Italian Bridal Serenades Set the Tone in Philadelphia

A new trend is mixing with old traditions to create a lively and memorable pre-wedding celebration.

The following article, written by Kristen De Groot, appears on the Associated Press.

PHILADELPHIA (AP) — Young couples in south Philadelphia are transforming something old into something new with their take on the Italian wedding serenade.

The serenade has been a tradition for hundreds of years, particularly in southern Italian regions like Naples, Puglia and Calabria. There, it takes place the night before the wedding, where the groom and a guitarist — or a full accompaniment of accordion, mandolin player and violist if he’s splurging —appear on the street outside the bride-to-be’s home. They sing traditional love songs as she gazes down from her window. She eventually descends to embrace her rose-bearing husband-to-be as neighbors and family members look on.

The age-old tradition came along with immigrants to Philadelphia in the 1800s and retained its modest flavor until recent years. Now, serenades have taken on an air of a block party, with grooms singing to a choreographed routine with popular songs as guests enjoy a catered meal, full bar and DJ dance party.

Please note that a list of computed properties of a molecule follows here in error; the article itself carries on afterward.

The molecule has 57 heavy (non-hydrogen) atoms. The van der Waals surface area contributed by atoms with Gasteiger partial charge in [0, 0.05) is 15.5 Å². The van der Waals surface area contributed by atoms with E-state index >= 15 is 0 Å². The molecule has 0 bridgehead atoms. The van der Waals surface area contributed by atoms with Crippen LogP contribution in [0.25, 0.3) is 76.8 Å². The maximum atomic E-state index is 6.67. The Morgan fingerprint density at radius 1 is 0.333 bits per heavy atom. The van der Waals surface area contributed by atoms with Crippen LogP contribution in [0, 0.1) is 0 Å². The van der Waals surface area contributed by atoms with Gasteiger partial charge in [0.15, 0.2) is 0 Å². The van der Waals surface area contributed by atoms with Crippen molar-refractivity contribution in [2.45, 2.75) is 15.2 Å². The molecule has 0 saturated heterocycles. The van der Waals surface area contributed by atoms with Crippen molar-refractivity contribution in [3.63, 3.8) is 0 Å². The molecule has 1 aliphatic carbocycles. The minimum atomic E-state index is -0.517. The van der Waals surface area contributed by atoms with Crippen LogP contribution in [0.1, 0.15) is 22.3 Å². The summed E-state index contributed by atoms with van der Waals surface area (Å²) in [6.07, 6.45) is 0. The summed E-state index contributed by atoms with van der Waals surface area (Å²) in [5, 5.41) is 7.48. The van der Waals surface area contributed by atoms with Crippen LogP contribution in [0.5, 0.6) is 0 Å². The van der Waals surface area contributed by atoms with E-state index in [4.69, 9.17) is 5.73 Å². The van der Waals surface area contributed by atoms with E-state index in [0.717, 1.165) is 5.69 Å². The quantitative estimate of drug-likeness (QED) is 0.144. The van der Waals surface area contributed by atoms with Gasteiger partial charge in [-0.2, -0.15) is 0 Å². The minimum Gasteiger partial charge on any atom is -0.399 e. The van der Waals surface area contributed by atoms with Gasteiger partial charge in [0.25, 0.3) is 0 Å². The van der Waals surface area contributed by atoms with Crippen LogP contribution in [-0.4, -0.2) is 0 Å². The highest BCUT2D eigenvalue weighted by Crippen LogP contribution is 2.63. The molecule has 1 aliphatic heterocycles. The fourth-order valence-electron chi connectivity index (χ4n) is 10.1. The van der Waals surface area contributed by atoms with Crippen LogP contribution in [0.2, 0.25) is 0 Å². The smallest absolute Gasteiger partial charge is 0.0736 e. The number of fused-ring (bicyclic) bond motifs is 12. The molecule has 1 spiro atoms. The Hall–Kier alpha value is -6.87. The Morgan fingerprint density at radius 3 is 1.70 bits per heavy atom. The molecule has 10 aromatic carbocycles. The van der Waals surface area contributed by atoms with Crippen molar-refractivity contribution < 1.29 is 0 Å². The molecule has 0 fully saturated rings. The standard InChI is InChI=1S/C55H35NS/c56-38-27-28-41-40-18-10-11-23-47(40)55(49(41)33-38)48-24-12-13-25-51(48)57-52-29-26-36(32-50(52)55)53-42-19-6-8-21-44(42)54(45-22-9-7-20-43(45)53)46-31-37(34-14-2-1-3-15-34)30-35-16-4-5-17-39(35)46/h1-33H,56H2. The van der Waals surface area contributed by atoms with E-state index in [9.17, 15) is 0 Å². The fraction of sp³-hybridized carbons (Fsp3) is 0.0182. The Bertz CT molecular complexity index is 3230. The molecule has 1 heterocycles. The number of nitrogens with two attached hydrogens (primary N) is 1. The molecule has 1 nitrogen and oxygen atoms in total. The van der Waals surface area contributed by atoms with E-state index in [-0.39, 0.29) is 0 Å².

“It’s kind of like a New Year’s Eve to your wedding,” said Paolo DiPaolo, who serenaded his bride-to-be Stephanie Longo in October at a south Philadelphia street party that mixed the traditional with the popular. “This is one of the main things you look forward to.”

The street outside his now-wife’s parents’ home was blocked off to traffic as guests ate pasta at tables with white linen cloths. The bride’s father made batches of homemade wine, and DJ Johnny Looch — south Philly’s serenade expert, John Luciano — spun songs with love and marriage themes like Frank Sinatra’s version of “Get Me to the Church on Time” and The Dixie Cups’ “Going to the Chapel.”

To warm up the crowd, the bride-to-be’s uncle from Calabria sang traditional songs as he strummed a guitar, while the older relatives crowded around him, some singing, others tearing up. Continue reading at the Associated Press. 

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